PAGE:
Narendra Modi and his BJP have suffered a major setback in the Indian elections and lost their absolute majority. What is the reason for the relatively poor performance of the prime minister and his ruling party?

A few days after the election, any in-depth analysis of the motives of the almost 645 million Indians who cast their votes is difficult. One thing is certain: the result is a big surprise and unexpected for almost all national and international observers. So far, there have been various interpretations that have focussed their analysis on the strong economic inequality, problems with social justice and different economic developments. This seems quite convincing if you look at the losses of the ruling coalition in the states of Uttar Pradesh, Rajasthan and Haryana, which, as so-called Hindi heartlands, were firmly in the hands of the BJP for a long time and are characterised by rural structures. India, a country that wants to build up to 71 new airports, landed on the moon last year and has impressive IT hubs and a dynamic start-up scene, is still a developing country in large regions outside the large urban centres of Delhi, Mumbai and Bengaluru, with a gross domestic product per person of around $2 500. In an international comparison, India ranks between Angola and the Republic of Congo. India’s economy may have grown by around eight per cent in the last financial year – one of the fastest rates among the major economies – nevertheless, voters have used their electoral decision to highlight the inequalities and rising unemployment locally, something that is still a reality for many people.

The 800 million people who still receive food rations despite the Indian government’s success in combating poverty probably also wanted to use their vote to emphasise that social justice and a fairer India should be a higher priority. The opposition focussed its election campaign primarily on this still large section of the population and was thus able to achieve unexpected successes in some parts of the country. Although the talk here was still about classic handout politics and less about structural, systemic changes, the strategic orientation was probably correct, as India’s political economy continues to create social fault lines along economic opportunities, complex identity logics and social power hierarchies that disadvantage – or favour – people in multiple dimensions. Although the government has been able to report successes here in recent years and lift many Indians out of poverty and into the Indian middle class, the development policy challenges in the world’s most populous country remain great.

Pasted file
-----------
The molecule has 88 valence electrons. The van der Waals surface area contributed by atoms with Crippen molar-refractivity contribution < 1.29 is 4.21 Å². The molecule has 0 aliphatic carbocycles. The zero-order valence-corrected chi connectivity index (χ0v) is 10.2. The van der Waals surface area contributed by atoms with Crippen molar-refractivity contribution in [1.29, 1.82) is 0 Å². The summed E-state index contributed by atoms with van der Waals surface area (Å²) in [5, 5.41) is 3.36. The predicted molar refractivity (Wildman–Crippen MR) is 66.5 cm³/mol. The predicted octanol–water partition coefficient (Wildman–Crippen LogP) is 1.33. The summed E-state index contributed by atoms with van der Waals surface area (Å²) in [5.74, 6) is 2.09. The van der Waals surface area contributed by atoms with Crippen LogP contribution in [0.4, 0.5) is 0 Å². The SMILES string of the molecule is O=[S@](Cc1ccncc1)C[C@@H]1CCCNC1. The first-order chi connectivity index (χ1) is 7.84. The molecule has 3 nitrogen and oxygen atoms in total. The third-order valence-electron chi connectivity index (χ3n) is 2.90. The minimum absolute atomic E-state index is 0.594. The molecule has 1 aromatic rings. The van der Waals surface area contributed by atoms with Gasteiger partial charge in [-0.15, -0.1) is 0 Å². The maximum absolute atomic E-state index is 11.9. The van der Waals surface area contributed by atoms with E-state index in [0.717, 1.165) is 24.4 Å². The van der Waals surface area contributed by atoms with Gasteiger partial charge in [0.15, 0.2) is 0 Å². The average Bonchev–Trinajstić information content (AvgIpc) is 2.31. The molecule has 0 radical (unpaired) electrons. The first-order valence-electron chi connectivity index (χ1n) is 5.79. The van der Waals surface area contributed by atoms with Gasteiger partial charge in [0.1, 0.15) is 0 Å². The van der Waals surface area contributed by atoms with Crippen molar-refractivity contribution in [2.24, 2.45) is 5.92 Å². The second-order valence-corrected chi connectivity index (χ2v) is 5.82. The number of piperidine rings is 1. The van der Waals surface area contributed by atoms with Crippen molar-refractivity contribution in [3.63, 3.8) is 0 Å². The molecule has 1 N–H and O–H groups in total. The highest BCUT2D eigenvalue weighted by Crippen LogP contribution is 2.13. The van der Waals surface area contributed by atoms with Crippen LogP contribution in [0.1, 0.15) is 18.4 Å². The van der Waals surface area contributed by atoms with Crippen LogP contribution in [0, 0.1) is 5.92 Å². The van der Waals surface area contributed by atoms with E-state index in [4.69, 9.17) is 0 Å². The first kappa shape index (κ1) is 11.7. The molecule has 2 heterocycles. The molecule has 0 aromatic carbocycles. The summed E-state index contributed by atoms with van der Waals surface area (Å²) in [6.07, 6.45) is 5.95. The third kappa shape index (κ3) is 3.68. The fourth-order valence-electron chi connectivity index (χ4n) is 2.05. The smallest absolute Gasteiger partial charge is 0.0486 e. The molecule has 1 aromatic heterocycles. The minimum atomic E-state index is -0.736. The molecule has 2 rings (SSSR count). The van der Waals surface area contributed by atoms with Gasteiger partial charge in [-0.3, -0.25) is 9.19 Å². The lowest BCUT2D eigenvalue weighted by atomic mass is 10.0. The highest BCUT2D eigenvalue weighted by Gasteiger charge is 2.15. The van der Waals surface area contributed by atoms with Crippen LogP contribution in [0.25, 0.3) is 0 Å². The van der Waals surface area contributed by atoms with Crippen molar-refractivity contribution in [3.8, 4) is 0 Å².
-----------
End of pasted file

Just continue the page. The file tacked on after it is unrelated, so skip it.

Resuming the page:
Despite everything, Modi’s BJP has nevertheless become the strongest force by a large margin. The prime minister seems assured that he will have another term in office, but he is dependent on alliance partners. What does this mean for the new government?

The BJP’s alliance partners have played a rather subordinate role in the past. This will now change and will probably mean that particular and regional interests will have to be negotiated at the cabinet table. Parties such as the Janata Dal from Bihar will now demand more attention and focus on the development of India’s poorest state for their twelve seats in the coalition. The BJP and Narendra Modi will have to negotiate - hitherto unfamiliar - compromises. As a result, this may well be positive for the development of the country, because if one shares the above analysis, then broader regional development, combating unemployment, fairer distribution policies and focussing on poorer regions are valid policy approaches for reaching out to voters.